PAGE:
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Companies that are still running their own data centers usually aren’t ignoring the cloud; they’re just concerned that the process of making the cloud work with the hardware they’ve already purchased is trickier than it looks. Nutanix, which helps many of those companies manage that infrastructure, is adding some new services — and a new key partner — to help manage that transition.

Ahead of Nutanix’s.NEXT Conference 2017, Nutanix and Google announced that the companies will work together to help Nutanix customers migrate workloads to Google Cloud Platform, with the first results of that effort expected next year. Nutanix also plans to release three hybrid cloud services designed for customers of its data center management products that improve the flexibility of customers that aren’t giving up their data centers but want to embrace the public cloud where it makes sense.

Nutanix’s area of enterprise computing is called “hyperconverged infrastructure,” which we’ll add to the list of marketing-driven names for complex computing concepts. Companies like Nutanix sell appliances with software that helps companies make their data centers more efficient by integrating compute, networking, and storage resources into a simple and flexible interface, giving them a few of the bells and whistles that public cloud customers enjoy without having to give up their hardware.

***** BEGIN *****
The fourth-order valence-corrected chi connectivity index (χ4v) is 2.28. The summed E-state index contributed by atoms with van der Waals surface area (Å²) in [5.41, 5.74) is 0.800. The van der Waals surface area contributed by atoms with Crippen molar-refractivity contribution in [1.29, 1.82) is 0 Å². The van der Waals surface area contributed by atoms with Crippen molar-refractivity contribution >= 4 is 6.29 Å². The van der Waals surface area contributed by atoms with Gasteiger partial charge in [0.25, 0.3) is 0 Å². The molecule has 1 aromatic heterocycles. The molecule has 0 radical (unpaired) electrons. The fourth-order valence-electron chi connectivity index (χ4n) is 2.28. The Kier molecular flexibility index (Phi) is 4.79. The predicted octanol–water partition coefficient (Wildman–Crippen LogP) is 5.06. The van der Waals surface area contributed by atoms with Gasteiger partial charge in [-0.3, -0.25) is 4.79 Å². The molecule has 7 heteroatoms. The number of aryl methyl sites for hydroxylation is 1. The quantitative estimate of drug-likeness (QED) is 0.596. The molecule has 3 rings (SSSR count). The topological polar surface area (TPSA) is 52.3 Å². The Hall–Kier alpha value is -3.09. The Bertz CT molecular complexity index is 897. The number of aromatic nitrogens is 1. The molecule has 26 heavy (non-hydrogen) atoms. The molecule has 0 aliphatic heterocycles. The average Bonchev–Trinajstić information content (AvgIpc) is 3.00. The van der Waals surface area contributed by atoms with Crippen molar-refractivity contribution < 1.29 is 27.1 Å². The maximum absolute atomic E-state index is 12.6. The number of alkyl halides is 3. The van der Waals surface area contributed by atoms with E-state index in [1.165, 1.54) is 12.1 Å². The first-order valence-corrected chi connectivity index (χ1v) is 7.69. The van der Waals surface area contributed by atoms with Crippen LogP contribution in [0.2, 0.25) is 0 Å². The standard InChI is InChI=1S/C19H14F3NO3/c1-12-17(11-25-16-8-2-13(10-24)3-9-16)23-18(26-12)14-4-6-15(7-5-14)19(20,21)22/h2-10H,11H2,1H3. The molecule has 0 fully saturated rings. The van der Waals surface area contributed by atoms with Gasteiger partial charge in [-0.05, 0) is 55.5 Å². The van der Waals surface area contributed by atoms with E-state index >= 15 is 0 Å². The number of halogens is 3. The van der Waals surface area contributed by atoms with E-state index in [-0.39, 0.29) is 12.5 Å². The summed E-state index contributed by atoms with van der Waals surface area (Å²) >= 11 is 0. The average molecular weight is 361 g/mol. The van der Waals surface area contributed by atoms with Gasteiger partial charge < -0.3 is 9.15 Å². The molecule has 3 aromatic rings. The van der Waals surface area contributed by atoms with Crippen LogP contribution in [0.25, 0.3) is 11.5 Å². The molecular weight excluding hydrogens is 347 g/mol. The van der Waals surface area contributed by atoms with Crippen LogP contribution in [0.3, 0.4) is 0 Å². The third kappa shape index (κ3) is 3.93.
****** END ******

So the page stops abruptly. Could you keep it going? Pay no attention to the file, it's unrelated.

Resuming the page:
Data center owners that wanted to run Nutanix’s software used to have to buy one of the company’s appliances or purchase hardware from partners with the software pre-installed. Now they’ll be able to acquire the software directly from Nutanix, said Sunil Potti, senior vice president of engineering at Nutanix.

“We are taking a more software-centric view of the world,” he said.

Nutanix has grown a lot over the past few years as cloud holdouts sought to modernize their infrastructure, and it became a public company last year. While hybrid cloud approaches are definitely here to stay, it’s still a little unclear how products and services like Nutanix’s will fare as more and more workloads shift into public clouds.

Potti argued that the public cloud is great for application workloads that see unpredictable spikes in demand or that only have to run maybe once a month, but for workloads that run more consistently at a steady pace, traditional data center setups actually do a pretty good job. That’s debatable, of course; there are an awful lot of companies happily running consistent workloads on cloud services, but there is also something to the notion that managing your own hardware can be cost-effective if you understand the needs of your workloads.

That’s why Google’s decision to strike a partnership with Nutanix is significant. It gives Nutanix customers additional assurances that they’ll have help migrating apps best suited for the cloud, or making sure new apps started on the cloud work well with the rest of their infrastructure. And it gives Google, often criticized for lacking the sales touch needed with enterprise clients, a view into the needs of companies that have resisted the temptation of the cloud.

Nutanix plans to announce two other services Wednesday during its event in Washington, D.C. Nutanix Xi Cloud Services will allow customers to set up a cloud-based version of their Nutanix infrastructure for disaster recovery, and Nutanix Calm will give them a better sense of the best home for their application across a multicloud or hybrid cloud environment.

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